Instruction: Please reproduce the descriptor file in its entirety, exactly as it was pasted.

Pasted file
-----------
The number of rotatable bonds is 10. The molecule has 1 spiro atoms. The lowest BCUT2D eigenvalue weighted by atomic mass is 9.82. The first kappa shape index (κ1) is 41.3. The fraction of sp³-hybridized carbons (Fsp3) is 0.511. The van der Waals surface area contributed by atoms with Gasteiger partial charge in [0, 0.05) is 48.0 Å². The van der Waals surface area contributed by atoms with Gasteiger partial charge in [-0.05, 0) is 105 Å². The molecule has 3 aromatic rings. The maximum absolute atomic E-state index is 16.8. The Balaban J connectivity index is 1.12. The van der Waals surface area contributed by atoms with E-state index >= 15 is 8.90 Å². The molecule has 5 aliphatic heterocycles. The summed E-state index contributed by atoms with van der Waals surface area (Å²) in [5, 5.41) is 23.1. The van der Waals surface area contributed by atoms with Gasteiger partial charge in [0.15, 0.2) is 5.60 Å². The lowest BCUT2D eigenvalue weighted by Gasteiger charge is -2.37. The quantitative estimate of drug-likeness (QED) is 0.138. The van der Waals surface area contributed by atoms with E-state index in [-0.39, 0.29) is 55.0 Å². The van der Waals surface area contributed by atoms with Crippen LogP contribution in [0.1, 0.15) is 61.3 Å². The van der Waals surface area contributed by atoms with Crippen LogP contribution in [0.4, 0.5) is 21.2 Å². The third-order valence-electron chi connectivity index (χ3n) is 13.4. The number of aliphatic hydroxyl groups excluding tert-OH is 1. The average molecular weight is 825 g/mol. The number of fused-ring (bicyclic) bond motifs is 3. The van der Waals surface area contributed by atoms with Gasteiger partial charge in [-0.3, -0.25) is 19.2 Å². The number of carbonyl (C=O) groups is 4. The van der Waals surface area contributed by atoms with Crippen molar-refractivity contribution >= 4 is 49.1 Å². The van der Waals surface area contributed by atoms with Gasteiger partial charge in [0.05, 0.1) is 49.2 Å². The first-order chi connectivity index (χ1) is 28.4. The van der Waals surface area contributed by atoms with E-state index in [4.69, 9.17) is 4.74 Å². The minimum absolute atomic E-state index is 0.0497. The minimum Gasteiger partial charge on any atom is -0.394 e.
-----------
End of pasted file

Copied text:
The number of rotatable bonds is 10. The molecule has 1 spiro atoms. The lowest BCUT2D eigenvalue weighted by atomic mass is 9.82. The first kappa shape index (κ1) is 41.3. The fraction of sp³-hybridized carbons (Fsp3) is 0.511. The van der Waals surface area contributed by atoms with Gasteiger partial charge in [0, 0.05) is 48.0 Å². The van der Waals surface area contributed by atoms with Gasteiger partial charge in [-0.05, 0) is 105 Å². The molecule has 3 aromatic rings. The maximum absolute atomic E-state index is 16.8. The Balaban J connectivity index is 1.12. The van der Waals surface area contributed by atoms with E-state index >= 15 is 8.90 Å². The molecule has 5 aliphatic heterocycles. The summed E-state index contributed by atoms with van der Waals surface area (Å²) in [5, 5.41) is 23.1. The van der Waals surface area contributed by atoms with Gasteiger partial charge in [0.15, 0.2) is 5.60 Å². The lowest BCUT2D eigenvalue weighted by Gasteiger charge is -2.37. The quantitative estimate of drug-likeness (QED) is 0.138. The van der Waals surface area contributed by atoms with E-state index in [-0.39, 0.29) is 55.0 Å². The van der Waals surface area contributed by atoms with Crippen LogP contribution in [0.1, 0.15) is 61.3 Å². The van der Waals surface area contributed by atoms with Crippen LogP contribution in [0.4, 0.5) is 21.2 Å². The third-order valence-electron chi connectivity index (χ3n) is 13.4. The number of aliphatic hydroxyl groups excluding tert-OH is 1. The average molecular weight is 825 g/mol. The number of fused-ring (bicyclic) bond motifs is 3. The van der Waals surface area contributed by atoms with Gasteiger partial charge in [-0.3, -0.25) is 19.2 Å². The number of carbonyl (C=O) groups is 4. The van der Waals surface area contributed by atoms with Crippen molar-refractivity contribution >= 4 is 49.1 Å². The van der Waals surface area contributed by atoms with Gasteiger partial charge in [0.05, 0.1) is 49.2 Å². The first-order chi connectivity index (χ1) is 28.4. The van der Waals surface area contributed by atoms with E-state index in [4.69, 9.17) is 4.74 Å². The minimum absolute atomic E-state index is 0.0497. The minimum Gasteiger partial charge on any atom is -0.394 e.